The Blending of Work, Play & Learning Online: The Pajama Effect

The Blending of Work, Play & Learning Online: The Pajama Effect

DOI: 10.4018/978-1-60960-543-8.ch008
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Increased connectivity through digitally mediated communications has brought about a radical change in the way people interact and communicate, thus blurring the lines between different facets of life. The pajama effect helps to explain how individuals in an increasingly connected society are able to blend online work, play and learning while remaining productive. Shifts in pedagogy include constructivism and connectivism as the preferred theories for developing m-Learning applications and platforms. Faster and smarter technologies will enable virtual teams, learners, and educators to better collaborate and remain connected.
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  • Propose a new term called “the pajama effect” for the purpose of better understanding the phenomenon of how members of a fast-paced, digitally connected society are able to blend the different facets of their lives and still get things done.

  • Define the pajama effect.

  • Identify and discuss current trends in telecommuting and mobile learning.

  • Identify and discuss how technology tools aide in the blending of work, play, and learning, thus changing the way people communicate and collaborate.

  • Explore constructivism as pedagogy for work, play, and learning online.

  • Identify and discuss the future of work, play, and learning, as technology continues to evolve and impact our lives.



Technological advancements shape and re-shape the way people communicate for work, leisure or learning and how they go about their day-to-day activities. Many praise technology for its ability to make things easier, but the other side of technology is that as it brings us closer together, it may also take away our ability to disconnect from our networks and relax. Increased demands on our time have forced us to blend our activities in order to get things done.

In this chapter the blending of work, play and learning are explored through the lens of the pajama effect. The term “pajama effect” is proposed by the authors of this chapter as a means of understanding the blending phenomenon. For the purpose of this discussion, the pajama effect will be defined as:

The pajama effect is the ability of those connected via digitally mediated communications, such as telecommuters and online learners, to blend their private and public lives while remaining highly productive as they work, play and learn online, hence thriving in a flexible environment that is physically detached and where distractions and interruptions abound. Such individuals may work in a more relaxed environment yet they are vulnerable to isolation and other challenges that emerge from being detached from the physical work, play, or learning space.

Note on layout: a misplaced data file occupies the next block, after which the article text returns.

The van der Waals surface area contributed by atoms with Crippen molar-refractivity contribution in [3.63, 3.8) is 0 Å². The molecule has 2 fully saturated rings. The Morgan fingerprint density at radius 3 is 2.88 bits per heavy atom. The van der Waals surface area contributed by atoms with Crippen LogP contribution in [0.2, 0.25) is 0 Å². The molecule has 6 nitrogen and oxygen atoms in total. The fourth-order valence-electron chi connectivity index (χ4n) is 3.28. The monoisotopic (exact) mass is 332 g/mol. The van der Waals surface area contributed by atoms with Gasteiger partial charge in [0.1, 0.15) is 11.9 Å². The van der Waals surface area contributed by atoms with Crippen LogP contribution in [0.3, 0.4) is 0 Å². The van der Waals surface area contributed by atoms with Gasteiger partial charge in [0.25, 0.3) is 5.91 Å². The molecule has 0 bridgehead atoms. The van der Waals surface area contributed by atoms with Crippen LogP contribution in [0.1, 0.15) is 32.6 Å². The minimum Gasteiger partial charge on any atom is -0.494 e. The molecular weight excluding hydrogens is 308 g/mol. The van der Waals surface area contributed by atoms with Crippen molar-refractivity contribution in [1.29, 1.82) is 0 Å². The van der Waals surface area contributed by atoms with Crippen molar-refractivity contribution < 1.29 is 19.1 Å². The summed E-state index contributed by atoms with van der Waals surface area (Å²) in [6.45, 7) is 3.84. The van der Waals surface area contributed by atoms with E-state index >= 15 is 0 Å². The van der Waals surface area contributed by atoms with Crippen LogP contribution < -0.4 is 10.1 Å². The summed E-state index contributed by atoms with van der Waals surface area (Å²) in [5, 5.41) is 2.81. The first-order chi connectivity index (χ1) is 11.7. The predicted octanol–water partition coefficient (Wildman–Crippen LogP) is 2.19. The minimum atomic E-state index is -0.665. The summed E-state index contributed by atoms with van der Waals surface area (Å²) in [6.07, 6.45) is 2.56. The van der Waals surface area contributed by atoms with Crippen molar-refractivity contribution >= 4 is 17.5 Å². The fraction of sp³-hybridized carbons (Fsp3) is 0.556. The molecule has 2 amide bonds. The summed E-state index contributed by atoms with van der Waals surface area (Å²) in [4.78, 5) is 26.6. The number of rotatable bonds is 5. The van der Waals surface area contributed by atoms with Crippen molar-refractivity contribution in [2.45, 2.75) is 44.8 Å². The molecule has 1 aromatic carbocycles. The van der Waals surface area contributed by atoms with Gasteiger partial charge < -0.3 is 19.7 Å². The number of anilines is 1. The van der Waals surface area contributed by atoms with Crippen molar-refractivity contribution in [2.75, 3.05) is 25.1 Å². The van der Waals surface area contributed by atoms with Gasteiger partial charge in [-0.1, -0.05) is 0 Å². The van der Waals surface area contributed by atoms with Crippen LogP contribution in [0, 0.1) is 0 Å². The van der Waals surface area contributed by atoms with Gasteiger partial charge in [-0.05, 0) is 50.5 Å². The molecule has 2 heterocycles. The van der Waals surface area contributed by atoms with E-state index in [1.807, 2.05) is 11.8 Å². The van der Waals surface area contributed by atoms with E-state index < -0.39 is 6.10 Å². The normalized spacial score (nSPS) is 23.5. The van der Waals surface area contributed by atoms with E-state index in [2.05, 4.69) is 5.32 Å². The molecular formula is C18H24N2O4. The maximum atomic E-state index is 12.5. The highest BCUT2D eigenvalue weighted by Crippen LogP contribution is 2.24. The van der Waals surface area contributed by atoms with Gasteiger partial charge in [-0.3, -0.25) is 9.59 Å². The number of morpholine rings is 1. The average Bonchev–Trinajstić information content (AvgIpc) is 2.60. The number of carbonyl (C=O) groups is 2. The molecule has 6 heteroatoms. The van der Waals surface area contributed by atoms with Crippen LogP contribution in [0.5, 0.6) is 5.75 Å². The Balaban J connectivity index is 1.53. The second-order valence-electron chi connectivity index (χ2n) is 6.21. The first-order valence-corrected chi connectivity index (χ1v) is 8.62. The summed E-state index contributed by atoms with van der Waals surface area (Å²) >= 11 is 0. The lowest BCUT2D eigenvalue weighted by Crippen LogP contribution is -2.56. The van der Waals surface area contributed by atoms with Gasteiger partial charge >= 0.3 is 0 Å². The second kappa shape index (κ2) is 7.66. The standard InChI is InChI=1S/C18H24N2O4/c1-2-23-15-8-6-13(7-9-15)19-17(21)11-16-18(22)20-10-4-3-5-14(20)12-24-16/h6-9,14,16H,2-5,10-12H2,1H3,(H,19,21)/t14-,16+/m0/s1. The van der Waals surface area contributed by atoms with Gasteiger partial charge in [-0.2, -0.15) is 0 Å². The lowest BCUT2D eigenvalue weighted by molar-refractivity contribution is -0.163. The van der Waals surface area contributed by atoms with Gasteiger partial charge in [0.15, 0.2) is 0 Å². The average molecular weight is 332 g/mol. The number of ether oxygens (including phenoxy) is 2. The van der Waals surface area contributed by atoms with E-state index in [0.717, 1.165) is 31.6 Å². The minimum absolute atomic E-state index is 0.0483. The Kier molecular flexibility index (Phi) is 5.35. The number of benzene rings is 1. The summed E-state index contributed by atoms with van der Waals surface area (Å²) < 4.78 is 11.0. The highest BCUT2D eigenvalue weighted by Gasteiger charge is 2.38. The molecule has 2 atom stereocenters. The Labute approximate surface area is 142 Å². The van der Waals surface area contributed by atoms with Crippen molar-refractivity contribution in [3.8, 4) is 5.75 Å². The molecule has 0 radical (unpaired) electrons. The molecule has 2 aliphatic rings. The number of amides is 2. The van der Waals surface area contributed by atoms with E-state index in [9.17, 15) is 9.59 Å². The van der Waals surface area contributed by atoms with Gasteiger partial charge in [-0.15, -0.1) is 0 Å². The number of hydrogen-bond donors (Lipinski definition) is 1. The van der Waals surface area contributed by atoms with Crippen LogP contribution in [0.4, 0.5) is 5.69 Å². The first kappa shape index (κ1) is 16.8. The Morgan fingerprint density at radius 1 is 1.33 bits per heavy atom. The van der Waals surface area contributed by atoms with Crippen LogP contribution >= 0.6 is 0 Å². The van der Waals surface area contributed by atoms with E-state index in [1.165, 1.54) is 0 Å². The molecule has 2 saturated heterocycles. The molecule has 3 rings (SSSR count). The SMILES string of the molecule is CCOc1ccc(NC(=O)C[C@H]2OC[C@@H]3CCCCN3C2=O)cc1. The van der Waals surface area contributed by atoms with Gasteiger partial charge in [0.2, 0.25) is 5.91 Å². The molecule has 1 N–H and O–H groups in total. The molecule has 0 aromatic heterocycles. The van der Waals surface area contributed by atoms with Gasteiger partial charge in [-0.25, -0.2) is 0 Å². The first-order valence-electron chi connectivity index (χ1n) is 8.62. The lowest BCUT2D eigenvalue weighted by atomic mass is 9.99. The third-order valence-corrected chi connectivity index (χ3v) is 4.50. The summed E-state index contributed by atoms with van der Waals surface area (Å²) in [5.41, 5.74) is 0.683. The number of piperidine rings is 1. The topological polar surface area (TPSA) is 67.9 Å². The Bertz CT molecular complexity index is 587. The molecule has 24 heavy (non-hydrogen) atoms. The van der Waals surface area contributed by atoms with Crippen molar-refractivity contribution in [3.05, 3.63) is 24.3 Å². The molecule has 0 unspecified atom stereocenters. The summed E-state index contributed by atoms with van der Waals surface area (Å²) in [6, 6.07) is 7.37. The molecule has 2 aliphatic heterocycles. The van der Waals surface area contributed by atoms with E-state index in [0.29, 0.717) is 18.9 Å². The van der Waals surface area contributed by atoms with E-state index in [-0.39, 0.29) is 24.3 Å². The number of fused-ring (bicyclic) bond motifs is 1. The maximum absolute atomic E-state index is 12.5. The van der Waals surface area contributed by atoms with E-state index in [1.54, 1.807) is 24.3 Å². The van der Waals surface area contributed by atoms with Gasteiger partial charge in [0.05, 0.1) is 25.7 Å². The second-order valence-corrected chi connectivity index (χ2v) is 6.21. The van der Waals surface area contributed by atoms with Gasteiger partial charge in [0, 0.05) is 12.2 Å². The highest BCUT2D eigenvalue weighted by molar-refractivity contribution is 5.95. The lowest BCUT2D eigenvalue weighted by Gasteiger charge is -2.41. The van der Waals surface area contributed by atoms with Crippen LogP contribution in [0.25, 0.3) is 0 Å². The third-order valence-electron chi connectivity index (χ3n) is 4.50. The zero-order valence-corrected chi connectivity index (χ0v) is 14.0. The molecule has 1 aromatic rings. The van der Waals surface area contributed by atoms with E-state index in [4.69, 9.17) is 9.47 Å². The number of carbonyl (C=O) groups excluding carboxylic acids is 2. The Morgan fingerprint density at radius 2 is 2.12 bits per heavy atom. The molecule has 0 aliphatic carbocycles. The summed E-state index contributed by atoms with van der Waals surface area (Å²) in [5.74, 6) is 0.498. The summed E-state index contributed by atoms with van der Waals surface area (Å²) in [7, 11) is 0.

Despite the challenges of remaining connected and increased demands by employers and educational institutions, users crave increased mobility, higher network speeds and more flexibility. Companies around the globe continue to opt for telecommuting as a means to save, but also to increase productivity. The increase in telecommuting translates into more virtual teaming and extensive requirements for collaborating and communicating using technology.

Education continues to be affected by technological advancements as well. Whether for professional development, specialized training, K-12 online learning or higher education, the blending of learning and playing is more evident with technology. The same is for work, with more professions than ever before relying on virtual reality games for training purposes. Mobile learning technologies will play a key role in the future of learning and sophisticated collaboration tools will enable virtual teams to focus on outcomes. The blending of work, play and learning is inevitable, but manageable. This chapter explores how it influences our lives now and how it may look in the future.



There is no question that the Internet has blurred the boundaries of time, space and place over the last decade. Offices are becoming homes and homes are becoming offices. Interspersed throughout the workday are tweets, text messages and instant messages that keep us connected with family members and friends but are also often distractions. Bosses can reach from around the globe anytime of the day or night. Online teachers and students can stay in touch any time, anywhere. This also means it is more difficult to call it a day and getting away from work or school. The nine to five is no longer applicable and neither is the school day. Instead of computers becoming human, like the droids in science fiction, humans are becoming computerized. Trends indicate the increase of telecommuters for all industries and point to the rapid expansion of mobile learning for training and education. Others who work or study in a traditional physical space may find themselves working during personal time or simply playing during work time.

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